Steve Vai recalls Whitesnake’s Slip of the Tongue, dubs it the first rock record to have “seven-string guitar throughout the whole thing”

Steve Vai
(Image credit: Frans Schellekens/Redferns)

Nowadays in heavy music, seven-string electric guitars are seemingly almost as common as their more traditional six-string counterparts.

But back in 1989 most people had never heard of such a thing – that is, until after Steve Vai played one on Whitesnake’s Slip of the Tongue, his first and only album with the David Coverdale-led band.

And in a new interview with Whitesnake TV for the 30th anniversary of the album, Vai reflected on that monumental guitar moment.

"Something very interesting about that record is that's when I got the first seven-string guitar,” he said. “With Ibanez, I had the Jem and then I asked them to make a Jem with a seventh string.”

Vai continued, "Little did I know this subculture that it was going to create. That was another one of those just simply innocent things where I didn't set out to – you know, I wasn't sitting, going, 'This is gonna change the world. ‘Cause I'm gonna make a lot of money, this is gonna be great!'

"I just thought, ‘Wow, it would be really cool to have a seventh string, you know, tune it down.' And they said, 'Okay.' I mean, the conversation lasted, like, a minute. 

"And they made me this guitar and I got it and I took the first prototype and I recorded the whole Whitesnake [album] – not one song I didn't use it [on].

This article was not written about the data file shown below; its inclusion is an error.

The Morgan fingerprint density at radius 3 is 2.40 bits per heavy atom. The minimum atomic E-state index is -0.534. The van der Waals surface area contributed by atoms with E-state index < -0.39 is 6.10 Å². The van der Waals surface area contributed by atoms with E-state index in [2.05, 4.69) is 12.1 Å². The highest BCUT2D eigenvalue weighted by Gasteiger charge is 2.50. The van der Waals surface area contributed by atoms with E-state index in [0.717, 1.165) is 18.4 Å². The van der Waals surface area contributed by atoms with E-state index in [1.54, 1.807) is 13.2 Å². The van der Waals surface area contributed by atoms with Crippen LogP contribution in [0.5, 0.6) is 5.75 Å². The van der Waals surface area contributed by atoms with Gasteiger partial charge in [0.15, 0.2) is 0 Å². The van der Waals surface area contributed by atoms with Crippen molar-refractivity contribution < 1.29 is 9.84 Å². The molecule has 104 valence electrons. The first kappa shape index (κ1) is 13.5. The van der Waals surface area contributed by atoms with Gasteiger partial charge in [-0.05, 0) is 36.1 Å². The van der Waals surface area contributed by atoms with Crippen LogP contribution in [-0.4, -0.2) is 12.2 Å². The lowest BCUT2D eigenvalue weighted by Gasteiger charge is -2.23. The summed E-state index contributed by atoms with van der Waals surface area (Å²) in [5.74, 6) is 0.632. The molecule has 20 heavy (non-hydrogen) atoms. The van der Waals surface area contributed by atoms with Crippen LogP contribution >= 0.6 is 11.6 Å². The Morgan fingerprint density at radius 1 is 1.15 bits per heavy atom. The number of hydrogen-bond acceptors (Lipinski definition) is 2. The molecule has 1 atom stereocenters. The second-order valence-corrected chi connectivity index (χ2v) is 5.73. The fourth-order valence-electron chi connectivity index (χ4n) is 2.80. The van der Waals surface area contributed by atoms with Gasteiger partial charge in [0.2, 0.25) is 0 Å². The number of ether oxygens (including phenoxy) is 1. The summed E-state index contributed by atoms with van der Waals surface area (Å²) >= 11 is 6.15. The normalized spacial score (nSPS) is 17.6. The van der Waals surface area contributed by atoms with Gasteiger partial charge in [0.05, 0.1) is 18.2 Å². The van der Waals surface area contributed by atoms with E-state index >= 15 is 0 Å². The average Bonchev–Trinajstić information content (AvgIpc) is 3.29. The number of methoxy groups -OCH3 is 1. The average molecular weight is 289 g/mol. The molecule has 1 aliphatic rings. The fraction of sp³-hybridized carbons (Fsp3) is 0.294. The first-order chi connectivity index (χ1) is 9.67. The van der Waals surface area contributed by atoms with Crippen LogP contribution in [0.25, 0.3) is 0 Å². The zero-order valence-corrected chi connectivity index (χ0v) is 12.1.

“So that record if you listen, that’s the first rock record that has a seven-string guitar throughout the whole thing. A little bit of trivia for ya.”

Finally, Vai made reference to the metal players like Korn’s Munky and Head that would soon take his Ibanez Universe idea into new and heavier realms.

“Later on obviously I knew that there was going to be these new young players that were going to come along and really make a difference with that guitar,” Vai said. “And they did.”

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Richard Bienstock

Rich is the co-author of the best-selling Nöthin' But a Good Time: The Uncensored History of the '80s Hard Rock Explosion. He is also a recording and performing musician, and a former editor of Guitar World magazine and executive editor of Guitar Aficionado magazine. He has authored several additional books, among them Kurt Cobain: Montage of Heck, the companion to the documentary of the same name.